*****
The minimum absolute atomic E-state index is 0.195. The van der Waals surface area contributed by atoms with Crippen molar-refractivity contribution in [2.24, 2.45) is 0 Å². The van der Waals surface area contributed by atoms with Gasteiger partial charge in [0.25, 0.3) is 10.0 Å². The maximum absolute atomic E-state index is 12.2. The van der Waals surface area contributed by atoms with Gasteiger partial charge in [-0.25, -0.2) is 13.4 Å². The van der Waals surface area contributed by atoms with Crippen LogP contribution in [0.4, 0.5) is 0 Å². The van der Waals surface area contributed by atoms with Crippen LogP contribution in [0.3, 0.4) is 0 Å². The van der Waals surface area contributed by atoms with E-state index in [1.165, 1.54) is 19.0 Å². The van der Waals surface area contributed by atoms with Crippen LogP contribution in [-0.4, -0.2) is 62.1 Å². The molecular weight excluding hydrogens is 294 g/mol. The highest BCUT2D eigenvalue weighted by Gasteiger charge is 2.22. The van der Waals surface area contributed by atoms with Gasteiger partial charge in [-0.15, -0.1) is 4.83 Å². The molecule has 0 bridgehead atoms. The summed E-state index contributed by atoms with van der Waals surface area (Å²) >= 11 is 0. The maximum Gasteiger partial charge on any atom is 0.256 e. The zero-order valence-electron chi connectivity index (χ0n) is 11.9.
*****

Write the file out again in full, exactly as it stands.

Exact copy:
The minimum absolute atomic E-state index is 0.195. The van der Waals surface area contributed by atoms with Crippen molar-refractivity contribution in [2.24, 2.45) is 0 Å². The van der Waals surface area contributed by atoms with Gasteiger partial charge in [0.25, 0.3) is 10.0 Å². The maximum absolute atomic E-state index is 12.2. The van der Waals surface area contributed by atoms with Gasteiger partial charge in [-0.25, -0.2) is 13.4 Å². The van der Waals surface area contributed by atoms with Crippen LogP contribution in [0.4, 0.5) is 0 Å². The van der Waals surface area contributed by atoms with Crippen LogP contribution in [0.3, 0.4) is 0 Å². The van der Waals surface area contributed by atoms with E-state index in [1.165, 1.54) is 19.0 Å². The van der Waals surface area contributed by atoms with Crippen LogP contribution in [-0.4, -0.2) is 62.1 Å². The molecular weight excluding hydrogens is 294 g/mol. The highest BCUT2D eigenvalue weighted by Gasteiger charge is 2.22. The van der Waals surface area contributed by atoms with Gasteiger partial charge in [-0.15, -0.1) is 4.83 Å². The molecule has 0 bridgehead atoms. The summed E-state index contributed by atoms with van der Waals surface area (Å²) >= 11 is 0. The maximum Gasteiger partial charge on any atom is 0.256 e. The zero-order valence-electron chi connectivity index (χ0n) is 11.9.